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Frequency of Silent Thyroiditis-Reply

Thomas F. Nikolai, MD
Arch Intern Med. 1985;145(12):2268-2270. doi:10.1001/archinte.1985.00360120140037.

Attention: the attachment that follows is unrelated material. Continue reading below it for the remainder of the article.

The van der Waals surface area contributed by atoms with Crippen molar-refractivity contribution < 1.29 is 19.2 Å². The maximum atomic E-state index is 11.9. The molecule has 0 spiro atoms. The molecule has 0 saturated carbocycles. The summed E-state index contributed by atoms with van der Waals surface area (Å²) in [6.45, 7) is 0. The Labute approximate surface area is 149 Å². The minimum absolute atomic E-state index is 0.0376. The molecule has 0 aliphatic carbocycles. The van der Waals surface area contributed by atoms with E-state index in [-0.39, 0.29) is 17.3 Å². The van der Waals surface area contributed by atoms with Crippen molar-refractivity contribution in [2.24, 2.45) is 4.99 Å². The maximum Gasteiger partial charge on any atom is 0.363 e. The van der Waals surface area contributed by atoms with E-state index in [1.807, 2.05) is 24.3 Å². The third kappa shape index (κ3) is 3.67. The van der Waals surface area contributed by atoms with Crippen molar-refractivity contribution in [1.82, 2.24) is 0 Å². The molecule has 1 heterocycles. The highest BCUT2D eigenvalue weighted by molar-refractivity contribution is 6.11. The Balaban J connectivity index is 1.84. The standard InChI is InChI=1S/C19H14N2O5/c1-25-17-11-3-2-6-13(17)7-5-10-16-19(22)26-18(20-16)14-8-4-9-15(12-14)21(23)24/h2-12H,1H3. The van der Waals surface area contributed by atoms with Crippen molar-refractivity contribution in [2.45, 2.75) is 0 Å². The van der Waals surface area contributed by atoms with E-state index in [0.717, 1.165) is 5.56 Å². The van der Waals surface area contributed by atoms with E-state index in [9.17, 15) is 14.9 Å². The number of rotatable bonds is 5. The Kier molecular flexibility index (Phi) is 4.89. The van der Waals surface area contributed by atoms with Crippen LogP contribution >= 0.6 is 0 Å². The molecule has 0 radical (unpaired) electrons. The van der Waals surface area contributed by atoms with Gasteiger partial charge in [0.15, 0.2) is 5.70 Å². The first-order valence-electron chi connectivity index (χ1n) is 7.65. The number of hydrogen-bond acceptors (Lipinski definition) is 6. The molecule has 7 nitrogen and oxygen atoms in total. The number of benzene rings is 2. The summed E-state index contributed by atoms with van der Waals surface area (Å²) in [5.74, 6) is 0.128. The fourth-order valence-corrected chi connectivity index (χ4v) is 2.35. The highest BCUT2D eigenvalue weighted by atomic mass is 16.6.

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In Reply.  —Schneeberg again points out that silent thyroiditis appears to have a significant increase in the number of observed cases throughout different areas of the United States. An apparent epidemic of this disease occurred in central Nebraska last year, as reported by Kinney et al.1 They reported 54 cases in a three-month period for an incidence of three cases per 1,000 population. This suggests an infectious or contagious cause; however, their results of antibody studies were negative, as were ours in previous viral antibody studies.The cause of silent thyroiditis is unknown, and, at present, there are not even good theories about its cause or if it is only one disease. Postpartum thyroiditis in its thyrotoxic form is identical in its clinical course. As Schneeberg advocates, there is need for further studies to define the geographic distribution of silent thyroiditis and postpartum thyroiditis in the United States as


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